I was a big fan of Vini Reilly’s and would go to as many of his concerts as possible. Quite simply I just approached him after a concert and asked if he would be interested in collaborating. I was delighted that he agreed! Working with him was very easy. Fast and spontaneous. We recorded everything in one day!
—During these days, hip-hop became quite popular. Were you interested in this style of music? Or its lyrics?
—I was completely stunned when I played in the USA and at the number of black audience members there were. Mostly guys into rap and hip-hop. That was an incredible affirmation for me. Rap has had a bad image, justifiably so in a lot of instances, with its reverence for violence and misogyny. However, there is a whole lot more going on if one takes the time to really look into it. Also, I have always loved the African American culture of oration. Great storytellers and preachers, politicians. Just reading or listening to Martin Luther King Jr. has to be one of the greatest experiences of language and communication.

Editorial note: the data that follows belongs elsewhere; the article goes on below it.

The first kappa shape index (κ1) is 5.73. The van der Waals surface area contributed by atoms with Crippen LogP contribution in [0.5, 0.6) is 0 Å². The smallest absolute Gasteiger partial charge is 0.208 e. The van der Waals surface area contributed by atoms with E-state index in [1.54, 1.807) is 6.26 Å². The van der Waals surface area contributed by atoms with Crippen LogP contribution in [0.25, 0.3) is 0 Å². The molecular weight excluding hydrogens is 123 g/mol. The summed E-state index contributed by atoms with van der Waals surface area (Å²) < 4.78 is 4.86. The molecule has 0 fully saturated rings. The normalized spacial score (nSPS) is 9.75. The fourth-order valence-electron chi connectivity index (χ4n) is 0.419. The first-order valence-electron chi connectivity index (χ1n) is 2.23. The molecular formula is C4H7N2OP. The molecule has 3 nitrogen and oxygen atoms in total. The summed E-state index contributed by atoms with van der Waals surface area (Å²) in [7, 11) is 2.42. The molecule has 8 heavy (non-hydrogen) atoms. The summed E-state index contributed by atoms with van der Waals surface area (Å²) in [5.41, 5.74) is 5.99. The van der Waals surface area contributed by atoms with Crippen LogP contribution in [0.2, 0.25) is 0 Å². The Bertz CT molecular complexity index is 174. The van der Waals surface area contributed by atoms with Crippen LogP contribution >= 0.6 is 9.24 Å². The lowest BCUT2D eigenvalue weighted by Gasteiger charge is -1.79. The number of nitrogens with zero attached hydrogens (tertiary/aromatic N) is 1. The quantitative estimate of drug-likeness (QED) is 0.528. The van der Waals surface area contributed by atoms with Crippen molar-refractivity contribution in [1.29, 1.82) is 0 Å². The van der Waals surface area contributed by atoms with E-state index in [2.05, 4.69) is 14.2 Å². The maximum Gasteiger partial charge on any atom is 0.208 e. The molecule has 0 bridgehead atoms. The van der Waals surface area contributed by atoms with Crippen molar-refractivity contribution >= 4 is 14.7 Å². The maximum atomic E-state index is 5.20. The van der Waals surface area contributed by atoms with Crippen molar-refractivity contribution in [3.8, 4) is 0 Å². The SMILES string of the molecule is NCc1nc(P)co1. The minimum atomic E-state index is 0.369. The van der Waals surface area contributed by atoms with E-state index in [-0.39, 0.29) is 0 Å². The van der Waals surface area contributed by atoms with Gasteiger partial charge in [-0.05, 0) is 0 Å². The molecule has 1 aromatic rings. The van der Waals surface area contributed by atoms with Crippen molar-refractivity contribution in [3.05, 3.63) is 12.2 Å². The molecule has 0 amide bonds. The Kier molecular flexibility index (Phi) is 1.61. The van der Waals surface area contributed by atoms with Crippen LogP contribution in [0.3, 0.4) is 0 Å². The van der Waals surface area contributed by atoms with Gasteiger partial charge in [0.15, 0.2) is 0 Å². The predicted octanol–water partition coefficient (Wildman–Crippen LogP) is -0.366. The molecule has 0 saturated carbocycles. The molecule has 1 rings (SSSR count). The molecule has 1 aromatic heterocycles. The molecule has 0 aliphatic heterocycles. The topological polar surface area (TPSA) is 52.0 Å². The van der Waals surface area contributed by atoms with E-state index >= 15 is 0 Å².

—And in the following album you worked with Virginia Astley, another artist that should get more recognition. How was working with her?
—Yes indeed. She definitely should have had more recognition. Working with her was also very easy and spontaneous. I love that way of working!
—In that album, Joined up Writing, you wrote the song “Weltschmerz.” The title makes reference to the feeling of melancholy or depression felt when we realized that the world around us is not like we would like it to be. Do you think is it a feeling that has been common in your life?